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For all $s>0$ define for $\epsilon\in(0,1)$ the function: \begin{equation} g(\epsilon)=\sum_{k=0}^{\infty}(1+k)^s(\sqrt{1-\epsilon})^k. \end{equation} Prove that $\exists C>0$ and $\phi(s)$ such that: \begin{equation} g(\epsilon)\leq C \epsilon^{\phi(s)}. \end{equation}

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Where does this arise? What makes you think this is true? –  Yemon Choi Feb 18 '13 at 19:36
    
A professor gave us this exercise, but my colleagues and I weren't able to solve it, even if we found it very interesting. –  Felice Feb 18 '13 at 22:13
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So why not ask this professor? –  Yemon Choi Feb 19 '13 at 1:31

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$$ g(\epsilon)=\sum_{k\ge 1} k^se^{\frac {k-1}2\ln(1-\epsilon)} \lesssim \int_0^{+\infty} x^s e^{-a\epsilon x} dx= \int_0^{+\infty}x^s e^{-ax}dx\epsilon^{-s-1} $$ where $a$ is a fixed constant. So $$ C=\int_0^{+\infty}x^s e^{-ax}dx,\quad \phi(s)=-s-1. $$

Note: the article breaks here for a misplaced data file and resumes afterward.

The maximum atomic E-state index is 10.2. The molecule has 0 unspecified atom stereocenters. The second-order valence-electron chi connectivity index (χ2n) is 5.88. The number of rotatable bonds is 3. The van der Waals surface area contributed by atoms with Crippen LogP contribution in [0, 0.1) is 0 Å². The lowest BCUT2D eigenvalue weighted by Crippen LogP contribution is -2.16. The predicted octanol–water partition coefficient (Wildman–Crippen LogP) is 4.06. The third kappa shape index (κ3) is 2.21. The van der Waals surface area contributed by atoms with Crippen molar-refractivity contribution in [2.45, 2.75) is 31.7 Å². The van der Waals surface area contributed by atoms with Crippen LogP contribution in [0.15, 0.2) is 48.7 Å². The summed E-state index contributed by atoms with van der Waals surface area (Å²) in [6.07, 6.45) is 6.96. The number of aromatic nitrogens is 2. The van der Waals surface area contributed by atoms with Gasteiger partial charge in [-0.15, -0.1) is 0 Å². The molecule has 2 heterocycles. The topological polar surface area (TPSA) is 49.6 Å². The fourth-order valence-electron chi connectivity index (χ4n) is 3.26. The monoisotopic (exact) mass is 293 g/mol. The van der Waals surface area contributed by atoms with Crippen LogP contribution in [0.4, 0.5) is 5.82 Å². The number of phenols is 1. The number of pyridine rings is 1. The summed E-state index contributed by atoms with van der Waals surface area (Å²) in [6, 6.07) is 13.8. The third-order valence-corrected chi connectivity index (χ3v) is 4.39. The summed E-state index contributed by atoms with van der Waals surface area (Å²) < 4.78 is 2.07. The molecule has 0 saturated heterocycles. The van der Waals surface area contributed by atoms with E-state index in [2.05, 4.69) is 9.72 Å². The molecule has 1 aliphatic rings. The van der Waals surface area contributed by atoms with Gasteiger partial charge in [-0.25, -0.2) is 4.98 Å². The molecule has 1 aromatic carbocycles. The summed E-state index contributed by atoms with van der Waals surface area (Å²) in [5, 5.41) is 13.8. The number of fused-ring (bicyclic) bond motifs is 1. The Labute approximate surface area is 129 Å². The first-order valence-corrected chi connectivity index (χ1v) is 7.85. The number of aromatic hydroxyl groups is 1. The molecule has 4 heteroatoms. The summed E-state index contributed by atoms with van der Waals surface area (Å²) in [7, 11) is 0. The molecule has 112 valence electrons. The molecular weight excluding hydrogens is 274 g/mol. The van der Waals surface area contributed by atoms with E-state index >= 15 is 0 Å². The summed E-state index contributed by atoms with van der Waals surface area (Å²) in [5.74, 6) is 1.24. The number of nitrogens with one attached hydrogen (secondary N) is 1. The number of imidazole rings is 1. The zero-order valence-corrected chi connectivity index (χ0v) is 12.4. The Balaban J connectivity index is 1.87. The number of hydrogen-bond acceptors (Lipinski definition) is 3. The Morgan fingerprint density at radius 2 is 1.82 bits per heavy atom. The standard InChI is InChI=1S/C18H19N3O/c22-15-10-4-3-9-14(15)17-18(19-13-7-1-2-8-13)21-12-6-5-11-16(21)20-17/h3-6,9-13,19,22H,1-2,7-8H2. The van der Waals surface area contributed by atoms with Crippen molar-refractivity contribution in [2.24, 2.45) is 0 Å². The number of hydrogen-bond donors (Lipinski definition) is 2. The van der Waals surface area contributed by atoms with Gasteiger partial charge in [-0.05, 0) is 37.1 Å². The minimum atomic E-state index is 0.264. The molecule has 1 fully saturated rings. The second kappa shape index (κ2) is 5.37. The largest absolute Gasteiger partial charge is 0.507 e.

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I think that the constant $a$ depends on $\epsilon$. I would like to find an estimate such that the constant $C$ doesn't depend on $\epsilon$. –  Felice Feb 18 '13 at 21:52
    
Anyway I have some difficulty understanding your inequalities. For example: \begin{equation} e^{\frac{x-1}{2}ln(1-\epsilon)}\leq e^{-a\epsilon x}. \end{equation} Is that inequality true for $x=\frac{1}{2}$ and $\epsilon \rightarrow 0$? –  Felice Feb 18 '13 at 22:04
    
$\epsilon \rightarrow 1$, sorry. –  Felice Feb 18 '13 at 22:06
    
The only problem is when $\epsilon$ is small, and you do have a singularity at $\epsilon=0$. Now for $x>1,0<\epsilon<1/4$, $$ \frac{x-1}{2}\ln(1-\epsilon)\le\frac{x(-\epsilon/2)}{2} $$ so you can take $a=1/4$. The bounded values of $x$ are unimportant. –  Bazin Feb 19 '13 at 8:25

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